There was something of Cinderella in this gaiety and the departure of the guests represented the chimes of midnight. Then the saddle of mutton turned to rissoles, the claret bottles became a water-jug, and in place of the glittering talkers sat four bespectacled, unattractive children. I surmise that nothing reminded Eric more forcibly of his secret faults than his children, for he strove repeatedly and angrily to mould us to a less irritating form.
In memory these attempts have their focus on the long-polished table in the dining-room from one end of which he sat facing the window so that its westerly light illuminated the pink, imperial dome of his bald head and made his spectacles gleam like mirrors. Meals took place in an atmosphere which I recall as being so charged the squeal of a knife on china or the slurrup of soup on lip could trigger an explosion. 'If you can't eat like a civilised human being,' he bellowed, 'you can finish your meal at the bottom of the garden.' At his most irritable, he had a habit of addressing us through my mother as though she were the NCO of a slovenly platoon he had to inspect. 'Marjorie! Have you seen this boy's tie? Does he have to come to table looking like a slum child?' or, on the occasion I first tried to carve a chicken, 'Marjorie! What's that bloody boy been doing? The bird looks as though it's been attacked with a Mills grenade.'
When he shouted, his voice had a percussive force at which I usually cried, as much for my own failure as his anger. Despite straining every Norfolk nerve, things could not be prevented from going wrong. There were sudden unannounced purges against the smell of peeled oranges or grapes pulled from the stalk, and if these were avoided, paralysing interrogations exposed my ignorance about people, places and dates.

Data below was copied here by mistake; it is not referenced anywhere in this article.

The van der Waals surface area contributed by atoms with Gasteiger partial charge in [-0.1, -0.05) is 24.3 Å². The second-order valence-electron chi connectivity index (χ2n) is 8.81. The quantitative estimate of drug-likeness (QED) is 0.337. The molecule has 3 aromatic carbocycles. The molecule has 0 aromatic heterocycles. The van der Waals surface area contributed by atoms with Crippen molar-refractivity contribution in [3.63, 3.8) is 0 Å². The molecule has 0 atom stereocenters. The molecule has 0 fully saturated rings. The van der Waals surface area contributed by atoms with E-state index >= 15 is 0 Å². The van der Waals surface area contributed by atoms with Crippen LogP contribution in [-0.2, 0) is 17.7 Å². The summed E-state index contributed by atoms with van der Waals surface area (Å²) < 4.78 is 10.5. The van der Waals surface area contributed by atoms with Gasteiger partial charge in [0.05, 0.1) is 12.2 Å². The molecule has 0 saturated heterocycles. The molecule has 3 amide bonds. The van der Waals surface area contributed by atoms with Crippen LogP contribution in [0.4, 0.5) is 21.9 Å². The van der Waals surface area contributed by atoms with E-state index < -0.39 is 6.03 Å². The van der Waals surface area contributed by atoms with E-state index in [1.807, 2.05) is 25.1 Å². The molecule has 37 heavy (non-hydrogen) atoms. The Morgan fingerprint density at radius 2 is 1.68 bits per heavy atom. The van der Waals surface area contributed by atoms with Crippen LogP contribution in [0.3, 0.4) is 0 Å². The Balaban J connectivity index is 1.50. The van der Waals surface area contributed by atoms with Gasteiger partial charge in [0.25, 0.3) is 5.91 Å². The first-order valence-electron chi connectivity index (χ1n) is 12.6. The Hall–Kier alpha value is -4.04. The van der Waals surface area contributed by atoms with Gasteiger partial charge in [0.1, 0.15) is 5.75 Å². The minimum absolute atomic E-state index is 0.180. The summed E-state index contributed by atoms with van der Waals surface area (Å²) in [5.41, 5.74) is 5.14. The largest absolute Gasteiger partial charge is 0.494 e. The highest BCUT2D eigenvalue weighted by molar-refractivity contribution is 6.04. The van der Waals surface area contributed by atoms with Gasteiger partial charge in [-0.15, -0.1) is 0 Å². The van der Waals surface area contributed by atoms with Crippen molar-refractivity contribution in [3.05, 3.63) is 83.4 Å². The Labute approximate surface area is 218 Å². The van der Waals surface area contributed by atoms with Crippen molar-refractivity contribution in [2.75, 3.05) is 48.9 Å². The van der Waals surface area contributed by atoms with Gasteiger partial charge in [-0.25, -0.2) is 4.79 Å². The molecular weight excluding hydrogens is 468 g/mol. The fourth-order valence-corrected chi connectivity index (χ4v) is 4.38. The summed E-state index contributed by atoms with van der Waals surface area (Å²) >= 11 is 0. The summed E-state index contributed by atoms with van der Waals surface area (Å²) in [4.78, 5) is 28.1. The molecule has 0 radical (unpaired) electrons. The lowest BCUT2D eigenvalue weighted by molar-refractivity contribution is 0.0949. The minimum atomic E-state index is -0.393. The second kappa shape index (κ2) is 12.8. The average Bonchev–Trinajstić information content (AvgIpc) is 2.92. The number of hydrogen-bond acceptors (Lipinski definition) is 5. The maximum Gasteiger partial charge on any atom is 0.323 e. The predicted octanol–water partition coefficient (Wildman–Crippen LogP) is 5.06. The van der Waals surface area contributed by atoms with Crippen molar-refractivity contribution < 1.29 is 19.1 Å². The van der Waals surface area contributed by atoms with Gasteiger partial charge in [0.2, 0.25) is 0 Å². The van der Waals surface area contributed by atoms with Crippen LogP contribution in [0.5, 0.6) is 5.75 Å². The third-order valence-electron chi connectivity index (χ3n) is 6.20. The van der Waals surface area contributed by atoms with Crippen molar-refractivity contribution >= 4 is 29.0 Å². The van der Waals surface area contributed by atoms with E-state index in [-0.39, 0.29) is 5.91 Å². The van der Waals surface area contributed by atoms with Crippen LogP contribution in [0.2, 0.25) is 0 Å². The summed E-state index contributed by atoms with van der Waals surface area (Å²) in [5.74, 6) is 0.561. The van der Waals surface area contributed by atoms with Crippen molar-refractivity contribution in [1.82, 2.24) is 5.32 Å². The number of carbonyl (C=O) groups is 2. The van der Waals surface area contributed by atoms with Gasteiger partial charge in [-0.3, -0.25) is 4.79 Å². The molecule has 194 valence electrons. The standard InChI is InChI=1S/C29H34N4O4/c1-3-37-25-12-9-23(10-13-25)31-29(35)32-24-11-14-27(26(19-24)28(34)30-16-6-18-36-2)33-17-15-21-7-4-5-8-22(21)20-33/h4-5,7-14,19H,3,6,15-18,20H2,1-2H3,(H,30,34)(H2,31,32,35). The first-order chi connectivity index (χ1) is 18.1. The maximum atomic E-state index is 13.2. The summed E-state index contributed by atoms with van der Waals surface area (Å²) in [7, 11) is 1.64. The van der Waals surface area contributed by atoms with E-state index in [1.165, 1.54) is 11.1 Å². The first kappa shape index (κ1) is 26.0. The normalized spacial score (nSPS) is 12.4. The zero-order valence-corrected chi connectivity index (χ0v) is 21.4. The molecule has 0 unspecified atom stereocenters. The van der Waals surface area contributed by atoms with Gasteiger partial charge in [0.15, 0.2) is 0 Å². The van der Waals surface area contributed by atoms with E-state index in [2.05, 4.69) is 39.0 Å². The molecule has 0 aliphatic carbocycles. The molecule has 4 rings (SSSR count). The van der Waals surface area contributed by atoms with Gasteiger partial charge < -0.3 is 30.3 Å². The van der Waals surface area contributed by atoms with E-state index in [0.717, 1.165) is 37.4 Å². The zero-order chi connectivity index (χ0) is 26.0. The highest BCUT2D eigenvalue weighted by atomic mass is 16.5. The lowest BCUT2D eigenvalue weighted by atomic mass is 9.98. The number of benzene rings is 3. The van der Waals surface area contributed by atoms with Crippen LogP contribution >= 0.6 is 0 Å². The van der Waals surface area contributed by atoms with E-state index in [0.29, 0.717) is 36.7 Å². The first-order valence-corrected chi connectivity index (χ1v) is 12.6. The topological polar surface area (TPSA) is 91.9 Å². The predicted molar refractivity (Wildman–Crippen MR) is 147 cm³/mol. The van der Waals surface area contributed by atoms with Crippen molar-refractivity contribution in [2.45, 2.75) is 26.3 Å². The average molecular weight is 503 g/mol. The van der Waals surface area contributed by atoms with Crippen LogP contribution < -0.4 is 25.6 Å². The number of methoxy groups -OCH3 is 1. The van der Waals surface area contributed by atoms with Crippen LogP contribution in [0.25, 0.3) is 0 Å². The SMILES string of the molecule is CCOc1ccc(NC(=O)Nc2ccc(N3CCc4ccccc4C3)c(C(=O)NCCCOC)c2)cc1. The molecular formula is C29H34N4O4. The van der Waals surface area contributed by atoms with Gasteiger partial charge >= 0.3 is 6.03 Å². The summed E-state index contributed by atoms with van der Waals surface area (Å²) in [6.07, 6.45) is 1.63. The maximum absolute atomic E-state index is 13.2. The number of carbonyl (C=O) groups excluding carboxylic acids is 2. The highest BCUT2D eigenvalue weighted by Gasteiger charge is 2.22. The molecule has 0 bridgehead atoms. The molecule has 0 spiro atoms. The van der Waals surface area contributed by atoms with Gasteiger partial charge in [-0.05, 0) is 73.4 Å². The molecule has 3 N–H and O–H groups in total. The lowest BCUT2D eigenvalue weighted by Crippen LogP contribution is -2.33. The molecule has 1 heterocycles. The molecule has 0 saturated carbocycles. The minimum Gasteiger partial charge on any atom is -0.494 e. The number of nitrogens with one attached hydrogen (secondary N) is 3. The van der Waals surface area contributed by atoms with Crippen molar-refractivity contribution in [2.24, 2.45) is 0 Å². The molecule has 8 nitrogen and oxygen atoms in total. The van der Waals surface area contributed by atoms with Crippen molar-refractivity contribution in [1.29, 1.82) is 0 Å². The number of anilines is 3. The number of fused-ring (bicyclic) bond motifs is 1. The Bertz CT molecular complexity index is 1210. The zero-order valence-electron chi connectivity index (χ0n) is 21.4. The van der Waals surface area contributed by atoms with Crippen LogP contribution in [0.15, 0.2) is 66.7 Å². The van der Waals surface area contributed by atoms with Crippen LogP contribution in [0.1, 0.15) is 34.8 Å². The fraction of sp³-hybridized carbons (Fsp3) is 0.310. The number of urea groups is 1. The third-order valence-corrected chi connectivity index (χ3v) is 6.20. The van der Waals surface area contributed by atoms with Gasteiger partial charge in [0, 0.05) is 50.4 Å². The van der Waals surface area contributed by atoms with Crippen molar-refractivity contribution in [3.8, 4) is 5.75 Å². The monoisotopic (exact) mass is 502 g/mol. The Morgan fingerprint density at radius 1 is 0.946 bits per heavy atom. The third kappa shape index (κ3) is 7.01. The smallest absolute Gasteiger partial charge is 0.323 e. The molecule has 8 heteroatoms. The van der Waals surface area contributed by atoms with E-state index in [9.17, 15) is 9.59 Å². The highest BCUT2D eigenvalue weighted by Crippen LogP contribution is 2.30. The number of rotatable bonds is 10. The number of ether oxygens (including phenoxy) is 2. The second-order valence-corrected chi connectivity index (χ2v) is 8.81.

The other children, being older, had presumably run this gauntlet before me, and our collective failings must have seemed part of a conspiracy against him. For all his shouting, deficiencies continued to appear on every side. Plates were served cool when they should have been hot, drinking water was tepid instead of cold, and spoons were dull instead of sparkling. There was, in consequence, no mistaking who was at the centre of the conspiracy – the woman responsible for plates, spoons, children and, most infuriatingly of all, for boiled potatoes which either dissolved to flour or split as crisply as apples. 'Good God, woman, look at this!' he bawled in disbelief. 'After 23 years of married life you still haven't learned to boil a potato.' And despite the years, he would still be goaded into slinging the potato at my mother, though either because she was only a silhouette against the light, or out of good manners, he usually missed.
The emotional drama left no one untouched, and viewed on the distorting screen of memory, meal-times have a decidedly operatic quality. Conversations are shouted arguments, unforgivable accusations are hurled across the table, people break down and cry, exits are made to the sound of slammed doors – my elder sister once exited with a slam which dislodged a full-length portrait of my maternal grandmother from the wall and two painted plates from the sideboard. Acknowledging a force as elemental as himself, my father relapsed briefly into silence.